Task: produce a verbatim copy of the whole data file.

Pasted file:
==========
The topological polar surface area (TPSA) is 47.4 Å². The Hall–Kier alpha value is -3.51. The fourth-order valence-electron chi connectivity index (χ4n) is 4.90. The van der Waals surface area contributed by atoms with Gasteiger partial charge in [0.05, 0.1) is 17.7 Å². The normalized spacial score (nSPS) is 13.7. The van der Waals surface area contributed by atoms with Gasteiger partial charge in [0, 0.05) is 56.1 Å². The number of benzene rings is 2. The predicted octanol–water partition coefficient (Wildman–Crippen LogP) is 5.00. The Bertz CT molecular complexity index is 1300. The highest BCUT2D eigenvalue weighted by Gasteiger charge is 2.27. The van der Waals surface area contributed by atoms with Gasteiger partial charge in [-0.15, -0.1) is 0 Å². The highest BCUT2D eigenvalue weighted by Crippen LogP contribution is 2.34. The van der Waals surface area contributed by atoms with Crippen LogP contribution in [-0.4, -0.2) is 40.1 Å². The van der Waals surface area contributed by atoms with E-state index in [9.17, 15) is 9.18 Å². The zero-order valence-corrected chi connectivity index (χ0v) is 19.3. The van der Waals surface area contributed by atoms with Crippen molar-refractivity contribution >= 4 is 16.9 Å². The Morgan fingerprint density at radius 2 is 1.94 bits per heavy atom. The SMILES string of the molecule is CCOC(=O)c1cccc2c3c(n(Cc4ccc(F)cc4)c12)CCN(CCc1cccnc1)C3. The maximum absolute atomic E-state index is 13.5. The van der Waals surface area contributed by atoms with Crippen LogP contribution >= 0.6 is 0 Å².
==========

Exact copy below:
The topological polar surface area (TPSA) is 47.4 Å². The Hall–Kier alpha value is -3.51. The fourth-order valence-electron chi connectivity index (χ4n) is 4.90. The van der Waals surface area contributed by atoms with Gasteiger partial charge in [0.05, 0.1) is 17.7 Å². The normalized spacial score (nSPS) is 13.7. The van der Waals surface area contributed by atoms with Gasteiger partial charge in [0, 0.05) is 56.1 Å². The number of benzene rings is 2. The predicted octanol–water partition coefficient (Wildman–Crippen LogP) is 5.00. The Bertz CT molecular complexity index is 1300. The highest BCUT2D eigenvalue weighted by Gasteiger charge is 2.27. The van der Waals surface area contributed by atoms with Gasteiger partial charge in [-0.15, -0.1) is 0 Å². The highest BCUT2D eigenvalue weighted by Crippen LogP contribution is 2.34. The van der Waals surface area contributed by atoms with Crippen LogP contribution in [-0.4, -0.2) is 40.1 Å². The van der Waals surface area contributed by atoms with E-state index in [9.17, 15) is 9.18 Å². The zero-order valence-corrected chi connectivity index (χ0v) is 19.3. The van der Waals surface area contributed by atoms with Crippen molar-refractivity contribution >= 4 is 16.9 Å². The Morgan fingerprint density at radius 2 is 1.94 bits per heavy atom. The SMILES string of the molecule is CCOC(=O)c1cccc2c3c(n(Cc4ccc(F)cc4)c12)CCN(CCc1cccnc1)C3. The maximum absolute atomic E-state index is 13.5. The van der Waals surface area contributed by atoms with Crippen LogP contribution >= 0.6 is 0 Å².